Fig Holiday Roll
To get a nice log shape, lay the cake on a kitchen towel, fill it, roll it, then clip the towel's ends together with clothespins until the cake sets. We used frozen currants as a garnish, but frozen grapes work just as well. You may substitute cream cheese for the mascarpone; add two more tablespoons sugar and a half teaspoon vanilla.
- 8 tablespoons unsalted butter (1 stick), melted and cooled, plus more for pan and foil
- 1 pound soft dried figs stems removed, quartered
- 1/4 cup dried currants
- 1 1/2 cups milk
- 1 1/2 cups all-purpose flour
- 3/4 cup packed light-brown sugar
- 2 1/2 teaspoons baking powder
- 1 teaspoon ground cinnamon
- 1/2 teaspoon freshly grated nutmeg
- 1/4 teaspoon ground ginger
- 1/4 teaspoon ground cloves
- 1/2 teaspoon salt
- 3 slices white bread
- 4 large eggs
- 2 tablespoons chopped Candied Kumquats (optional)
- 2 tablespoons crystallized ginger (optional)
- 2 pounds mascarpone cheese
- 1/2 cup heavy cream
- 1/2 cup confectioners' sugar
- Red currants for garnish
- Candied Kumquats Candied Kumquats, for garnish
- Rasberry Coulis Raspberry Coulis
Preheat oven to 350 degrees. Make the cake: Butter an 18-by-12-inch jelly-roll pan. Line with parchment paper, and butter the parchment. Place figs, dried currants, and milk in a medium saucepan; bring to a simmer over medium heat. Cook until liquid is absorbed, 8 to 10 minutes. Remove from heat, place mixture in the bowl of a food processor, and process until it is a thick paste (it should not be completely smooth). Set aside.
Sift flour, brown sugar, baking powder, cinnamon, nutmeg, ginger, cloves, and salt into a medium bowl; set aside. Tear bread into small pieces; place in the bowl of a food processor. Pulse until even crumbs form, about 10 pulses, to yield about 1 1/2 cups breadcrumbs.
Place eggs in the bowl of an electric mixer fitted with the paddle attachment; beat on high speed until frothy. Add reserved fig mixture, breadcrumbs, kumquats, ginger (if using), and melted butter. Mix until combined. With mixer on low speed, add reserved flour mixture; mix until just combined.
Bring about 3 cups water to a boil in a medium saucepan. Using an offset spatula, spread batter as evenly as possible in prepared pan. Cover pan loosely with buttered aluminum foil, and place on middle rack in oven. Place a baking pan filled with the boiling water on rack beneath cake. Bake until cake is springy and a cake tester comes out clean, about 40 minutes, rotating once halfway through baking time. Remove from oven, and set on a cooling rack for 10 minutes. Lay a clean kitchen towel and a sheet pan over cake, and invert cake onto towel. Allow to cool for 10 minutes. Roll gently, using towel as a guide, curling the cake without applying too much pressure, to prevent excessive cracking. Allow roll to remain wrapped in towel for 10 minutes. Unroll, and cool to room temperature. Don’t worry if there are some breaks in the cake; once filled it can be rolled with cracked pieces on bottom.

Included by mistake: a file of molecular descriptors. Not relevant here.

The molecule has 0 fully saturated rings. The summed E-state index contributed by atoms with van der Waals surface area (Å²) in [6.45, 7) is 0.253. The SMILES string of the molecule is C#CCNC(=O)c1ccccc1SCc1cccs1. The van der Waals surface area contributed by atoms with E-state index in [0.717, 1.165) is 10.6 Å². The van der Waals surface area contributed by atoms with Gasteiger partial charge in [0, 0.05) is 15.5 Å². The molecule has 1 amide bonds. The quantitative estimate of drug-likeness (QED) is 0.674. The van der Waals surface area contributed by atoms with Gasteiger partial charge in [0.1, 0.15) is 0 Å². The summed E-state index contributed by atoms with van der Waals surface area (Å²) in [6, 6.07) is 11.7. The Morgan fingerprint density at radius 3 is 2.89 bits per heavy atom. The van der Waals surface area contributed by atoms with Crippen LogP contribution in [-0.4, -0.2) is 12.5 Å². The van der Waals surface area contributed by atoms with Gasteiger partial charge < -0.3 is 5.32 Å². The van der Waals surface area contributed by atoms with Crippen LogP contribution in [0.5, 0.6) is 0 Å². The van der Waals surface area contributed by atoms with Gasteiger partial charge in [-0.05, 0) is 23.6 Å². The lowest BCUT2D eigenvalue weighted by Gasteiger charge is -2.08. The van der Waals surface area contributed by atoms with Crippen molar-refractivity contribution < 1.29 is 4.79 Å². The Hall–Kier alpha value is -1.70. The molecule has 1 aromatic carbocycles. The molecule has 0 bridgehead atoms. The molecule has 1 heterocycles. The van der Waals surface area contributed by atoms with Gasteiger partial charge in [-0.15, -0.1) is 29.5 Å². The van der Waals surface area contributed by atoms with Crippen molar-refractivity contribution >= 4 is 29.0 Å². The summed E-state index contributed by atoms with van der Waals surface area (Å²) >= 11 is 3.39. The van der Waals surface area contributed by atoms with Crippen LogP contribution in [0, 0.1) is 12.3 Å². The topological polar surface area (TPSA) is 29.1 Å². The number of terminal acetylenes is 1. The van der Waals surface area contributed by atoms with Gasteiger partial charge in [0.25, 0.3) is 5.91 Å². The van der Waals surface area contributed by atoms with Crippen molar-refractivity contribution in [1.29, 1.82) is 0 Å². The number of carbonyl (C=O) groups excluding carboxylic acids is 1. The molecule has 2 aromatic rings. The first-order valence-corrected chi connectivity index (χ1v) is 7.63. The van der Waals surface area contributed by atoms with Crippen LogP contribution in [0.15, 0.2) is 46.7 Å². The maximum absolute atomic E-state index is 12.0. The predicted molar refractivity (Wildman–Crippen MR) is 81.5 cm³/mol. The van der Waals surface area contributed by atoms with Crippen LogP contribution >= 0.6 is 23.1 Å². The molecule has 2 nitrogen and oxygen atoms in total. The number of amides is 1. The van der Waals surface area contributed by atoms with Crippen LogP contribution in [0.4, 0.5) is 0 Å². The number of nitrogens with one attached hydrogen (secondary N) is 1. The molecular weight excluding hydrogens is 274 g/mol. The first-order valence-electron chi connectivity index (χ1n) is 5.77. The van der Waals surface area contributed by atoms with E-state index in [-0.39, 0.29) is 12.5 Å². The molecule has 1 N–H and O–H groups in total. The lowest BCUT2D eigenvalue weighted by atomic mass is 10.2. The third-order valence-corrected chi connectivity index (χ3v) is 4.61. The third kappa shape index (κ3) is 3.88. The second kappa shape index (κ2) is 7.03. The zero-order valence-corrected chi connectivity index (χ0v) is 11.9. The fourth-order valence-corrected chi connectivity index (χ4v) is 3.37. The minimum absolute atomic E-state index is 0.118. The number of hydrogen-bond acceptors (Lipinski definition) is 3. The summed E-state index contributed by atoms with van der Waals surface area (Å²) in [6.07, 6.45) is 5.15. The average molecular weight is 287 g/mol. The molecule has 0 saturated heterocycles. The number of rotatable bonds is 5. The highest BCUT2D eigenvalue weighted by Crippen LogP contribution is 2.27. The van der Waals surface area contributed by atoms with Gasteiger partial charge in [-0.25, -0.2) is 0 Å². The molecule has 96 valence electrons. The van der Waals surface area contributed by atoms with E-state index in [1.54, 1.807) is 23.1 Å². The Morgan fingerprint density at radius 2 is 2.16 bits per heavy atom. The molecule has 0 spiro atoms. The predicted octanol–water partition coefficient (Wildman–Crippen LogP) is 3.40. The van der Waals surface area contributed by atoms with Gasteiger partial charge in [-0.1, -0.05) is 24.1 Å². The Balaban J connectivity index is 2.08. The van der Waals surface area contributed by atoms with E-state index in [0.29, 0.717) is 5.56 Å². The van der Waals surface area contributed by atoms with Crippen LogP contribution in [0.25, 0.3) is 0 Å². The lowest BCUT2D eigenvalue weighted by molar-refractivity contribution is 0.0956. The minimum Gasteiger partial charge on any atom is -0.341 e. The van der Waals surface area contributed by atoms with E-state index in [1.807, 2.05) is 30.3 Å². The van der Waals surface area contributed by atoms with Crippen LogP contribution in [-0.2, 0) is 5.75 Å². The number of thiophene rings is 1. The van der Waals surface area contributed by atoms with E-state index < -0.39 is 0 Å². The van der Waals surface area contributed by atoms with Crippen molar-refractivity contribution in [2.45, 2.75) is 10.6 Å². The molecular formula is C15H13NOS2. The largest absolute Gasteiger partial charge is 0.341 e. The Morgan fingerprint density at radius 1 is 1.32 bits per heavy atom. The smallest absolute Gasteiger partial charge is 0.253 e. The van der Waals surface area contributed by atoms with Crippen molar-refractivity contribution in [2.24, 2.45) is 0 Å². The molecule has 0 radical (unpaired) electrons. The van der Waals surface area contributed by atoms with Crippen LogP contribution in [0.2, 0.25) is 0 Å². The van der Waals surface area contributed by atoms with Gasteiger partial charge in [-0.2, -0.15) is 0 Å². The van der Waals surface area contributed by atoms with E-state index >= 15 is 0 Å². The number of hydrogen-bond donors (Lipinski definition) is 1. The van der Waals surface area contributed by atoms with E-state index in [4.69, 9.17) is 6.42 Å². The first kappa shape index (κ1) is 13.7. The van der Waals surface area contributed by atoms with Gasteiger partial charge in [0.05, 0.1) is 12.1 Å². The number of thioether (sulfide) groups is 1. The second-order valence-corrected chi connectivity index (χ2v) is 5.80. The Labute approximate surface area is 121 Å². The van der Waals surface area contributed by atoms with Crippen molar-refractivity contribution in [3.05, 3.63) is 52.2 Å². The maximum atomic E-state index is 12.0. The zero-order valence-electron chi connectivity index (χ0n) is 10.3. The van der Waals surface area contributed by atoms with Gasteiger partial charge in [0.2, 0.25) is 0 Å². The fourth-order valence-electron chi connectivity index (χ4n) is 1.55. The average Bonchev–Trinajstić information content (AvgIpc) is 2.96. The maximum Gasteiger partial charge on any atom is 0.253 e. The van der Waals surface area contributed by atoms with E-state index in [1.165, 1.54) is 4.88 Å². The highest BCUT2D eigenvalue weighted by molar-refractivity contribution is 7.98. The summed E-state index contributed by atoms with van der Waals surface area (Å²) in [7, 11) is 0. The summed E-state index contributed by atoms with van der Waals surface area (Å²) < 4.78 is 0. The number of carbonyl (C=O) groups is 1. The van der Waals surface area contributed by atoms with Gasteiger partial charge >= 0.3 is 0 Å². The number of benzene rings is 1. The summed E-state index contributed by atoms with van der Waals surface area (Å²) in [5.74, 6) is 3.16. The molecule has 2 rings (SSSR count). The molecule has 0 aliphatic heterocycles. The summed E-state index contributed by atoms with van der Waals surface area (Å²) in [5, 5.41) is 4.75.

Make the filling: Combine mascarpone, cream, and confectioners’ sugar in a large bowl; fold until smooth. Place mixture in refrigerator until ready to use; it will be easier to roll cake if cheese mixture is cold. Using an offset spatula, spread chilled mascarpone mixture evenly over unrolled cake. Roll up again inside kitchen towel, forming a 17 1/2-inch-long log: Leaving the cake ends exposed, bring the towel’s edges up over the top of the cake, and roll, applying pressure to the sides. Secure with clothespins or plastic binder clips to make a cylindrical log shape. Chill rolled cake for at least 4 hours, or overnight. Allow to stand at room temperature for 30 minutes before serving.
Just before serving, trim off ends of the cake, forming a 16-inch-long log. Slice into 1-inch-thick servings. Garnish with red currants, candied kumquats, and raspberry coulis, if desired.
SourceMartha Stewart Living, Volume 75 December/January 1999/2000